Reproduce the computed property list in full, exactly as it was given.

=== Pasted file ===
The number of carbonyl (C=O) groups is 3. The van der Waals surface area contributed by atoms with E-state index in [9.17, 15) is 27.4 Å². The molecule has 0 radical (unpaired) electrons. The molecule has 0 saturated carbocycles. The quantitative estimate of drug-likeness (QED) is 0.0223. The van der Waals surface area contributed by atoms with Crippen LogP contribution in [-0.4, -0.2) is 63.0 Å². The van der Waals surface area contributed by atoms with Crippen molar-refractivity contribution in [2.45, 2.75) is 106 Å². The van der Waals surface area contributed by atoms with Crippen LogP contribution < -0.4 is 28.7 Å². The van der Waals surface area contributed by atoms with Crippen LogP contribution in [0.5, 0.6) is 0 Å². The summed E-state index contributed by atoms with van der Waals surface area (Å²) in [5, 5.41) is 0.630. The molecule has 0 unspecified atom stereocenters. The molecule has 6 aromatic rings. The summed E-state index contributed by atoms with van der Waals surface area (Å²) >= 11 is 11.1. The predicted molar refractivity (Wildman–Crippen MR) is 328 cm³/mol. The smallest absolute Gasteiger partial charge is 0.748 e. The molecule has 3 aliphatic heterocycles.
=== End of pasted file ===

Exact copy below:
The number of carbonyl (C=O) groups is 3. The van der Waals surface area contributed by atoms with E-state index in [9.17, 15) is 27.4 Å². The molecule has 0 radical (unpaired) electrons. The molecule has 0 saturated carbocycles. The quantitative estimate of drug-likeness (QED) is 0.0223. The van der Waals surface area contributed by atoms with Crippen LogP contribution in [-0.4, -0.2) is 63.0 Å². The van der Waals surface area contributed by atoms with Crippen molar-refractivity contribution in [2.45, 2.75) is 106 Å². The van der Waals surface area contributed by atoms with Crippen LogP contribution < -0.4 is 28.7 Å². The van der Waals surface area contributed by atoms with Crippen LogP contribution in [0.5, 0.6) is 0 Å². The summed E-state index contributed by atoms with van der Waals surface area (Å²) in [5, 5.41) is 0.630. The molecule has 0 unspecified atom stereocenters. The molecule has 6 aromatic rings. The summed E-state index contributed by atoms with van der Waals surface area (Å²) >= 11 is 11.1. The predicted molar refractivity (Wildman–Crippen MR) is 328 cm³/mol. The smallest absolute Gasteiger partial charge is 0.748 e. The molecule has 3 aliphatic heterocycles.